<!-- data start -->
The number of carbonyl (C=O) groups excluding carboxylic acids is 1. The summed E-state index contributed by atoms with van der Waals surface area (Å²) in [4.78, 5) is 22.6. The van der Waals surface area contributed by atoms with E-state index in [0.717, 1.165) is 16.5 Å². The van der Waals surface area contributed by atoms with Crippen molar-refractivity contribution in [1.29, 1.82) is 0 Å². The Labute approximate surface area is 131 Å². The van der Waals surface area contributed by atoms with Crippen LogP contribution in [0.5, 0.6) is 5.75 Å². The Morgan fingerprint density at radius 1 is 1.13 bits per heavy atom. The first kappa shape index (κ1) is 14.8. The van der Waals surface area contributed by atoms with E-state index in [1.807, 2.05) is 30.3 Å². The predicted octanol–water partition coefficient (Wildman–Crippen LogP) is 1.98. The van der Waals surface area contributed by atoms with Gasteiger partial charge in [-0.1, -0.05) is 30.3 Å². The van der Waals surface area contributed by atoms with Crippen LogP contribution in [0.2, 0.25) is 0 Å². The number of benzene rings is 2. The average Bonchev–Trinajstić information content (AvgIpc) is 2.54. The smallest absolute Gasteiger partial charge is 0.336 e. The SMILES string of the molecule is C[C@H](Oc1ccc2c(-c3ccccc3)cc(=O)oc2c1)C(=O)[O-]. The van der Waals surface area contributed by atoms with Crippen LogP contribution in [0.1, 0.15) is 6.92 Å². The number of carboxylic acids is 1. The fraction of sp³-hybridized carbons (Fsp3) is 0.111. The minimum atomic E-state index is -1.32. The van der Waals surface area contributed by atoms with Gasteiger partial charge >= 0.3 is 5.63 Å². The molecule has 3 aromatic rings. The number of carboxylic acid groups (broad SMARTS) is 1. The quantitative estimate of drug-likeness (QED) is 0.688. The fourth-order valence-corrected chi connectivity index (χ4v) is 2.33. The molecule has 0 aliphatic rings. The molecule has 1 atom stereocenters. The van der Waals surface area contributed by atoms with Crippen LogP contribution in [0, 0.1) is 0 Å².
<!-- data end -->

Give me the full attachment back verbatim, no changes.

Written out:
The number of carbonyl (C=O) groups excluding carboxylic acids is 1. The summed E-state index contributed by atoms with van der Waals surface area (Å²) in [4.78, 5) is 22.6. The van der Waals surface area contributed by atoms with E-state index in [0.717, 1.165) is 16.5 Å². The van der Waals surface area contributed by atoms with Crippen molar-refractivity contribution in [1.29, 1.82) is 0 Å². The Labute approximate surface area is 131 Å². The van der Waals surface area contributed by atoms with Crippen LogP contribution in [0.5, 0.6) is 5.75 Å². The Morgan fingerprint density at radius 1 is 1.13 bits per heavy atom. The first kappa shape index (κ1) is 14.8. The van der Waals surface area contributed by atoms with E-state index in [1.807, 2.05) is 30.3 Å². The predicted octanol–water partition coefficient (Wildman–Crippen LogP) is 1.98. The van der Waals surface area contributed by atoms with Gasteiger partial charge in [-0.1, -0.05) is 30.3 Å². The van der Waals surface area contributed by atoms with Crippen LogP contribution in [0.2, 0.25) is 0 Å². The number of benzene rings is 2. The average Bonchev–Trinajstić information content (AvgIpc) is 2.54. The smallest absolute Gasteiger partial charge is 0.336 e. The SMILES string of the molecule is C[C@H](Oc1ccc2c(-c3ccccc3)cc(=O)oc2c1)C(=O)[O-]. The van der Waals surface area contributed by atoms with Crippen LogP contribution in [0.1, 0.15) is 6.92 Å². The number of carboxylic acids is 1. The fraction of sp³-hybridized carbons (Fsp3) is 0.111. The minimum atomic E-state index is -1.32. The van der Waals surface area contributed by atoms with Gasteiger partial charge >= 0.3 is 5.63 Å². The molecule has 3 aromatic rings. The number of carboxylic acid groups (broad SMARTS) is 1. The quantitative estimate of drug-likeness (QED) is 0.688. The fourth-order valence-corrected chi connectivity index (χ4v) is 2.33. The molecule has 0 aliphatic rings. The molecule has 1 atom stereocenters. The van der Waals surface area contributed by atoms with Crippen LogP contribution in [0, 0.1) is 0 Å².